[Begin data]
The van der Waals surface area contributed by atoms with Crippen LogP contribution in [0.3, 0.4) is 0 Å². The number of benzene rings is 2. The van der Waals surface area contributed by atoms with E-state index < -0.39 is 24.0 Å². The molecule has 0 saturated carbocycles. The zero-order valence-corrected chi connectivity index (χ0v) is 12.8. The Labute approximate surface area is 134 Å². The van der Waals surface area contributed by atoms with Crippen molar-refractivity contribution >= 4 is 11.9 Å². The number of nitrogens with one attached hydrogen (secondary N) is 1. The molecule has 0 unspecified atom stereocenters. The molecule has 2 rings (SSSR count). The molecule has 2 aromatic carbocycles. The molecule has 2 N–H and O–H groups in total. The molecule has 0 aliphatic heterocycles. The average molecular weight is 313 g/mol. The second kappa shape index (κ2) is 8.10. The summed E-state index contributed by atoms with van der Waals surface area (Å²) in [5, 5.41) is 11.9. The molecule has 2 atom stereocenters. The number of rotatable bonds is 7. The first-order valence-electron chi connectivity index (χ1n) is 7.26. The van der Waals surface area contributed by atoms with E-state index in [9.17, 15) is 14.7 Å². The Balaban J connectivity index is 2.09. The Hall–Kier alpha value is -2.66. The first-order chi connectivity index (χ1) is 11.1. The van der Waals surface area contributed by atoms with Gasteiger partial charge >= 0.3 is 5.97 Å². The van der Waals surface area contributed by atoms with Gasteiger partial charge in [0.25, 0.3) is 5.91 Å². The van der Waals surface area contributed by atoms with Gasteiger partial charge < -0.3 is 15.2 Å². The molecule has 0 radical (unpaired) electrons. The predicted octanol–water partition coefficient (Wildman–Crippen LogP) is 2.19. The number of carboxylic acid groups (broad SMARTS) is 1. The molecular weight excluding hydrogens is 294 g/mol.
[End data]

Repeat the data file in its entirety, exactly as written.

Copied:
The van der Waals surface area contributed by atoms with Crippen LogP contribution in [0.3, 0.4) is 0 Å². The number of benzene rings is 2. The van der Waals surface area contributed by atoms with E-state index < -0.39 is 24.0 Å². The molecule has 0 saturated carbocycles. The zero-order valence-corrected chi connectivity index (χ0v) is 12.8. The Labute approximate surface area is 134 Å². The van der Waals surface area contributed by atoms with Crippen molar-refractivity contribution >= 4 is 11.9 Å². The number of nitrogens with one attached hydrogen (secondary N) is 1. The molecule has 0 unspecified atom stereocenters. The molecule has 2 rings (SSSR count). The molecule has 2 aromatic carbocycles. The molecule has 2 N–H and O–H groups in total. The molecule has 0 aliphatic heterocycles. The average molecular weight is 313 g/mol. The second kappa shape index (κ2) is 8.10. The summed E-state index contributed by atoms with van der Waals surface area (Å²) in [5, 5.41) is 11.9. The molecule has 2 atom stereocenters. The number of rotatable bonds is 7. The first-order valence-electron chi connectivity index (χ1n) is 7.26. The van der Waals surface area contributed by atoms with E-state index in [9.17, 15) is 14.7 Å². The Balaban J connectivity index is 2.09. The Hall–Kier alpha value is -2.66. The first-order chi connectivity index (χ1) is 11.1. The van der Waals surface area contributed by atoms with Gasteiger partial charge >= 0.3 is 5.97 Å². The van der Waals surface area contributed by atoms with Gasteiger partial charge in [0.25, 0.3) is 5.91 Å². The van der Waals surface area contributed by atoms with Gasteiger partial charge < -0.3 is 15.2 Å². The molecule has 0 radical (unpaired) electrons. The predicted octanol–water partition coefficient (Wildman–Crippen LogP) is 2.19. The number of carboxylic acid groups (broad SMARTS) is 1. The molecular weight excluding hydrogens is 294 g/mol.